Pubdate: Thu, 03 Nov 2005
Source: Rocky Mountain News (Denver, CO)
Copyright: 2005, Denver Publishing Co.
Author: Alan Gathright, Rocky Mountain News
Cited: SAFER (
Cited: Marijuana Policy Project ( )
Bookmark: (Cannabis)
Bookmark: (Decrim/Legalization)


23-Year-Old Turns Tables on Drug War With Denver Victory

It's not even noon and Mason Tvert already has hit seven television
and five radio news shows in his post-election victory lap as the
architect behind an effort to make Denver the first U.S. city to
legalize adult marijuana possession.

Tvert has drawn international coverage by turning the tables on the
drug war.

He calls marijuana the "safer alternative" for society and criticizes
the "hypocrisy" of elected officials who condemn pot while condoning
alcohol use, despite studies showing that alcohol fuels deadly
violence, car wrecks and abuse.

He even hounded Denver's super-popular, brewpub-owning mayor, John
Hickenlooper, to debate - a challenge the mayor ignored.

"I've gotten calls from as far as Australia and Germany," Tvert said
Wednesday after wrapping an appearance on a national Fox News morning

Not bad for a 23-year-old kid who just graduated last year from the
University of Richmond, in Virginia.

The burly 6-footer defies the sleepy-eyed stoner stereotype. He's a
hyper political junkie in a dark pinstriped suit who sticks like glue
to his talking points while juggling nonstop interviews on two ever-
buzzing cell phones.

For the record, the Phoenix native refuses to say if he smokes

"That's like asking a pro-choice person if they've had an abortion,"
he said. Besides, he added, admitting smoking a drug that's still
illegal under state and federal law would be "self-incriminating."

Indeed, Denver law enforcement officials and city leaders warn that
amending local law will change nothing because possession busts will
continue to be prosecuted under state law.

"It is still illegal to possess less than an ounce of marijuana
anywhere in the state, and that includes Denver," Denver District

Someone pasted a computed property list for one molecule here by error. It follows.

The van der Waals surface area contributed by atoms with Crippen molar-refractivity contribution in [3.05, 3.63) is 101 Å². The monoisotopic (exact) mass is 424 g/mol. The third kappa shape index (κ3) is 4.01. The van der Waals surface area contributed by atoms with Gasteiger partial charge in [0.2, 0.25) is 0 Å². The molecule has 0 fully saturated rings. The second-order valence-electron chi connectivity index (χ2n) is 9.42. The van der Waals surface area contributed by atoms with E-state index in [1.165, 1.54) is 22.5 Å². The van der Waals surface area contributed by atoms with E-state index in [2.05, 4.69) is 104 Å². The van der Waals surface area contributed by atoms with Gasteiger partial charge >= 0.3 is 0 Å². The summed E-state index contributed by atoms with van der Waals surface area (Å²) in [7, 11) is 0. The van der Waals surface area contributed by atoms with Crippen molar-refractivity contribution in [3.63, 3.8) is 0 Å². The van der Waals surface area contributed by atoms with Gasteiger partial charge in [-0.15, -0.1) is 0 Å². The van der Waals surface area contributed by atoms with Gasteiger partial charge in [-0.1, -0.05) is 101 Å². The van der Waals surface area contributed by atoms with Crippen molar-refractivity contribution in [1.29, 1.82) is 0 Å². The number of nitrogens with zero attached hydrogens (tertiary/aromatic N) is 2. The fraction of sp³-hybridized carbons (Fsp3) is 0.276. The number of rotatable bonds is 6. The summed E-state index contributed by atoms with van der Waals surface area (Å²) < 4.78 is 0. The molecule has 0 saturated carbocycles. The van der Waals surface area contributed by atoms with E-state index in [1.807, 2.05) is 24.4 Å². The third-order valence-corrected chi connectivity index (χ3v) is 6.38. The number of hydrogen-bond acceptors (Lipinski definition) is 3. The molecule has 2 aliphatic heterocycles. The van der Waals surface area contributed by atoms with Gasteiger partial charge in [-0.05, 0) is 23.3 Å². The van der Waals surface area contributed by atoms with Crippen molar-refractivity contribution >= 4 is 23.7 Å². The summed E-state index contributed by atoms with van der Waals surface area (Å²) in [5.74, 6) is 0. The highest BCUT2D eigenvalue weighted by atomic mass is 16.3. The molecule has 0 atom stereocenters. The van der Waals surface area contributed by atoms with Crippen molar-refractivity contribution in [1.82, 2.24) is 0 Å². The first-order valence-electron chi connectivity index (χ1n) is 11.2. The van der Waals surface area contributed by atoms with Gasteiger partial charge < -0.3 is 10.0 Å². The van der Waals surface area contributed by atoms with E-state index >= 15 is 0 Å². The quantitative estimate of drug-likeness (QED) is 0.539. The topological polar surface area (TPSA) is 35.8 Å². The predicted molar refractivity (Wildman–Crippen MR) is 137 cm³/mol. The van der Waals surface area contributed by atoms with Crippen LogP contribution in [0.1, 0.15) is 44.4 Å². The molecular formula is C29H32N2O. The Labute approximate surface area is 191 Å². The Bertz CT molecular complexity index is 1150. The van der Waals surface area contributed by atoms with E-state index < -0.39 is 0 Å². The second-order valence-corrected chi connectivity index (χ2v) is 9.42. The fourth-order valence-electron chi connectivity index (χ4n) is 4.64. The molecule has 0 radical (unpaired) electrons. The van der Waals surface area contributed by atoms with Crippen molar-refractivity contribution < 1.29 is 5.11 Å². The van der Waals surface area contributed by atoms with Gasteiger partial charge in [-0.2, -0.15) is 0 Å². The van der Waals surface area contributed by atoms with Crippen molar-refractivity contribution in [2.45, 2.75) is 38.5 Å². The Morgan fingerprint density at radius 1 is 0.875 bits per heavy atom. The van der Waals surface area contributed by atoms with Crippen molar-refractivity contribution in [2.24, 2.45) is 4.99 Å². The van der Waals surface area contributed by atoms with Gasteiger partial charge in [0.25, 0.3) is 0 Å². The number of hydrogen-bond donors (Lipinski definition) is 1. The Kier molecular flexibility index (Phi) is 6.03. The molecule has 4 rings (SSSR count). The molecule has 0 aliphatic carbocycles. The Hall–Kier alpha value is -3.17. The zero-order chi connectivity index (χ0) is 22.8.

Attorney Mitch Morrissey said in a statement Wednesday.

Possession of less than an ounce of marijuana is a petty offense and
punishable by a fine.

Tvert accuses Denver officials of "defying the will of the voters" if
they ignore the 7 percentage-point victory Tuesday for the Alcohol-
Marijuana Equalization Initiative.

"We're going to be encouraging folks who do get cited under state law
to take their cases to court," he said.

"And we will show just how damaging and how many problems it causes to
keep citing nonviolent marijuana offenders who would otherwise be
law-abiding citizens."

What's next for the Johnny Appleseed of weed? He vows to take the pot-
beats-booze crusade to other Colorado communities, although he won't
name any yet.

"This is something that is going to spread across the country because
people are starting to open their eyes to look beyond 70 years of
marijuana prohibition propaganda," he said.

After graduating from college in 2004, Tvert started the fight as a
foot soldier for the Washington, D.C.-based Marijuana Policy Project.

He campaigned against Arizona congressional candidates who "think it's
OK to send sick and dying people to jail for using" medical marijuana
prescribed by their doctor.

In January, he moved to Boulder and created the nonprofit Safer
Alternative for Enjoyable Recreation, whose three-person board
includes himself and current and former members of the Marijuana
Policy Project.

After the University of Colorado and Colorado State University were
rocked by student deaths from binge-drinking, Tvert engineered
successful nonbinding student elections last spring urging university
officials to make sanctions for marijuana no more severe than those
for comparable alcohol violations.

In June, he moved into a south Denver townhouse and launched the
Initiative 100 campaign, driven by 200 volunteers and funded by
$32,000 in individual contributions, in-kind donations from his
nonprofit group and independent billboard funding from a national
marijuana-reform group.

Tvert's aggressive campaign drew harsh criticism - and lots of news

City Councilman Charlie Brown blasted SAFER for "deceiving" voters
with lawn signs urging them to "Make Denver SAFER," which he said
could have fooled people into thinking I-100 was an anti-crime
initiative to boost police staffing.

A backlash by domestic violence groups also forced SAFER to cancel a
billboard showing a battered woman with the slogan: "Reduce family and
community violence in Denver" - without mentioning marijuana.

Undaunted, Tvert kept buttressing his arguments with studies
underscoring alcohol's societal harm and even quoting former drug czar
Barry McCaffrey, who said, "The most dangerous drug in America today
is still alcohol."

Tvert dismisses suggestions that he's an out-of-state

"I'm really enjoying Denver, so I'm planning on staying around here
for a long time," he said.



* Age: 23

* Birthplace: Phoenix

* Pets: "I used to have a guinea pig."

* Favorite book: Les Miserables

* Favorite movie: True Romance

* Web site:
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MAP posted-by: Richard Lake